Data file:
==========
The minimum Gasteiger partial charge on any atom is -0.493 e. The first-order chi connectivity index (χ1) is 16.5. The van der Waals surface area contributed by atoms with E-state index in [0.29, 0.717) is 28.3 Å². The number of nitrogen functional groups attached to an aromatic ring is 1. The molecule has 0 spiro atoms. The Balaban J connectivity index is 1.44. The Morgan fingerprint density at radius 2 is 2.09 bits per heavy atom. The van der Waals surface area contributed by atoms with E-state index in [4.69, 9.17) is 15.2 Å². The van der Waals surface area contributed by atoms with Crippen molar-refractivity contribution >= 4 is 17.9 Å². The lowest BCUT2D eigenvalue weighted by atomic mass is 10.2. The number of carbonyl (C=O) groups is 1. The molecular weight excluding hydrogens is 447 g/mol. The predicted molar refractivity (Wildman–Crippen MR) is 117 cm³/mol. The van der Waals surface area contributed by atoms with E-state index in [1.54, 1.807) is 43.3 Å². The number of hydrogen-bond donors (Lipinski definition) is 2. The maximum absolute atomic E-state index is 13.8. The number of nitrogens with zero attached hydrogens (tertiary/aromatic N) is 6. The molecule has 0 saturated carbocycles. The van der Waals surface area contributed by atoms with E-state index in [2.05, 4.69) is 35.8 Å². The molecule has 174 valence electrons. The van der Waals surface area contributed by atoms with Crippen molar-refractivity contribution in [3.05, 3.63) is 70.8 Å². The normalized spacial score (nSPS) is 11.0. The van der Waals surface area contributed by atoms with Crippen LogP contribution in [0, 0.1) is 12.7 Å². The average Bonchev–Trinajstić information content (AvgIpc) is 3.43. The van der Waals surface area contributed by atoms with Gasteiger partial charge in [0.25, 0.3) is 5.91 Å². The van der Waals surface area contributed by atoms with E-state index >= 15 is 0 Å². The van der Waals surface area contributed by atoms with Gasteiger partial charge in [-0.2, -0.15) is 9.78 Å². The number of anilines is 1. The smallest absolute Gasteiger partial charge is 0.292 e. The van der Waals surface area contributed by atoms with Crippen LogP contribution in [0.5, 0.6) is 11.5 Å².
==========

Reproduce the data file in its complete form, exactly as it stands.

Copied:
The minimum Gasteiger partial charge on any atom is -0.493 e. The first-order chi connectivity index (χ1) is 16.5. The van der Waals surface area contributed by atoms with E-state index in [0.29, 0.717) is 28.3 Å². The number of nitrogen functional groups attached to an aromatic ring is 1. The molecule has 0 spiro atoms. The Balaban J connectivity index is 1.44. The Morgan fingerprint density at radius 2 is 2.09 bits per heavy atom. The van der Waals surface area contributed by atoms with E-state index in [4.69, 9.17) is 15.2 Å². The van der Waals surface area contributed by atoms with Crippen molar-refractivity contribution >= 4 is 17.9 Å². The lowest BCUT2D eigenvalue weighted by atomic mass is 10.2. The number of carbonyl (C=O) groups is 1. The molecular weight excluding hydrogens is 447 g/mol. The predicted molar refractivity (Wildman–Crippen MR) is 117 cm³/mol. The van der Waals surface area contributed by atoms with E-state index in [1.54, 1.807) is 43.3 Å². The number of hydrogen-bond donors (Lipinski definition) is 2. The maximum absolute atomic E-state index is 13.8. The number of nitrogens with zero attached hydrogens (tertiary/aromatic N) is 6. The molecule has 0 saturated carbocycles. The van der Waals surface area contributed by atoms with E-state index in [2.05, 4.69) is 35.8 Å². The molecule has 174 valence electrons. The van der Waals surface area contributed by atoms with Crippen molar-refractivity contribution in [3.05, 3.63) is 70.8 Å². The normalized spacial score (nSPS) is 11.0. The van der Waals surface area contributed by atoms with Crippen LogP contribution in [0, 0.1) is 12.7 Å². The average Bonchev–Trinajstić information content (AvgIpc) is 3.43. The van der Waals surface area contributed by atoms with Gasteiger partial charge in [0.25, 0.3) is 5.91 Å². The van der Waals surface area contributed by atoms with E-state index >= 15 is 0 Å². The van der Waals surface area contributed by atoms with Gasteiger partial charge in [-0.2, -0.15) is 9.78 Å². The number of anilines is 1. The smallest absolute Gasteiger partial charge is 0.292 e. The van der Waals surface area contributed by atoms with Crippen LogP contribution in [0.5, 0.6) is 11.5 Å².